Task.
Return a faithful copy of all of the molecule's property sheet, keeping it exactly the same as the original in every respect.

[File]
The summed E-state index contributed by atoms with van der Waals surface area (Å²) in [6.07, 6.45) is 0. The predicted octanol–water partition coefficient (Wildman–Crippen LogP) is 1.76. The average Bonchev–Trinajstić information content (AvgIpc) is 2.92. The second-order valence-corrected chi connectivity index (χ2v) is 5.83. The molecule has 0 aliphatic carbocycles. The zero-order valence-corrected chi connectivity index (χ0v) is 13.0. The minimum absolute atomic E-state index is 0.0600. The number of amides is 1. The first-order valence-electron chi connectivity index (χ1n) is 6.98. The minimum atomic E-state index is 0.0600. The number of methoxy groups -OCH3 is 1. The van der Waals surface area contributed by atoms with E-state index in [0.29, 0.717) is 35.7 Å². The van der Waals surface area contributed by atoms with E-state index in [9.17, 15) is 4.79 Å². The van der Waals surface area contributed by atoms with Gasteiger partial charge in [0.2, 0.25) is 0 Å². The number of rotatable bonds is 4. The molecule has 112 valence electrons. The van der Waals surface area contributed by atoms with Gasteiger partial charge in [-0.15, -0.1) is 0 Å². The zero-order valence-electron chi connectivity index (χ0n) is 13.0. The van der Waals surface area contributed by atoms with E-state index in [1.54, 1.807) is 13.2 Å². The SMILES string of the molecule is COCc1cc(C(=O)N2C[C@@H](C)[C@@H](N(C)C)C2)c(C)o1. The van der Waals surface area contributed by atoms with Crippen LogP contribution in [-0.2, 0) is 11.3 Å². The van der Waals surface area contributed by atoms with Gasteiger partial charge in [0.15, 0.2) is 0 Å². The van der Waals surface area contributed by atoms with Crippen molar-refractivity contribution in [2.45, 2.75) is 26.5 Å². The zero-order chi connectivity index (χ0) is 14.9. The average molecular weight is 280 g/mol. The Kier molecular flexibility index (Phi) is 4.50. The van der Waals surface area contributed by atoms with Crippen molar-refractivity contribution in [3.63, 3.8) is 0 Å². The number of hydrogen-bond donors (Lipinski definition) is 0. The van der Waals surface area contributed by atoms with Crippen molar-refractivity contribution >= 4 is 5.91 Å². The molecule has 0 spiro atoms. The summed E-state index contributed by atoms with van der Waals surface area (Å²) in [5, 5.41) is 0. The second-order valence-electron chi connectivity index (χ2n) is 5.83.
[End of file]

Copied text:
The summed E-state index contributed by atoms with van der Waals surface area (Å²) in [6.07, 6.45) is 0. The predicted octanol–water partition coefficient (Wildman–Crippen LogP) is 1.76. The average Bonchev–Trinajstić information content (AvgIpc) is 2.92. The second-order valence-corrected chi connectivity index (χ2v) is 5.83. The molecule has 0 aliphatic carbocycles. The zero-order valence-corrected chi connectivity index (χ0v) is 13.0. The minimum absolute atomic E-state index is 0.0600. The number of amides is 1. The first-order valence-electron chi connectivity index (χ1n) is 6.98. The minimum atomic E-state index is 0.0600. The number of methoxy groups -OCH3 is 1. The van der Waals surface area contributed by atoms with E-state index in [0.29, 0.717) is 35.7 Å². The van der Waals surface area contributed by atoms with E-state index in [9.17, 15) is 4.79 Å². The van der Waals surface area contributed by atoms with Gasteiger partial charge in [0.2, 0.25) is 0 Å². The number of rotatable bonds is 4. The molecule has 112 valence electrons. The van der Waals surface area contributed by atoms with Gasteiger partial charge in [-0.15, -0.1) is 0 Å². The zero-order valence-electron chi connectivity index (χ0n) is 13.0. The van der Waals surface area contributed by atoms with E-state index in [1.54, 1.807) is 13.2 Å². The SMILES string of the molecule is COCc1cc(C(=O)N2C[C@@H](C)[C@@H](N(C)C)C2)c(C)o1. The van der Waals surface area contributed by atoms with Crippen LogP contribution in [-0.2, 0) is 11.3 Å². The van der Waals surface area contributed by atoms with Gasteiger partial charge in [0.15, 0.2) is 0 Å². The van der Waals surface area contributed by atoms with Crippen molar-refractivity contribution in [2.45, 2.75) is 26.5 Å². The zero-order chi connectivity index (χ0) is 14.9. The average molecular weight is 280 g/mol. The Kier molecular flexibility index (Phi) is 4.50. The van der Waals surface area contributed by atoms with Crippen molar-refractivity contribution in [3.63, 3.8) is 0 Å². The number of hydrogen-bond donors (Lipinski definition) is 0. The van der Waals surface area contributed by atoms with Crippen molar-refractivity contribution >= 4 is 5.91 Å². The molecule has 0 spiro atoms. The summed E-state index contributed by atoms with van der Waals surface area (Å²) in [5, 5.41) is 0. The second-order valence-electron chi connectivity index (χ2n) is 5.83.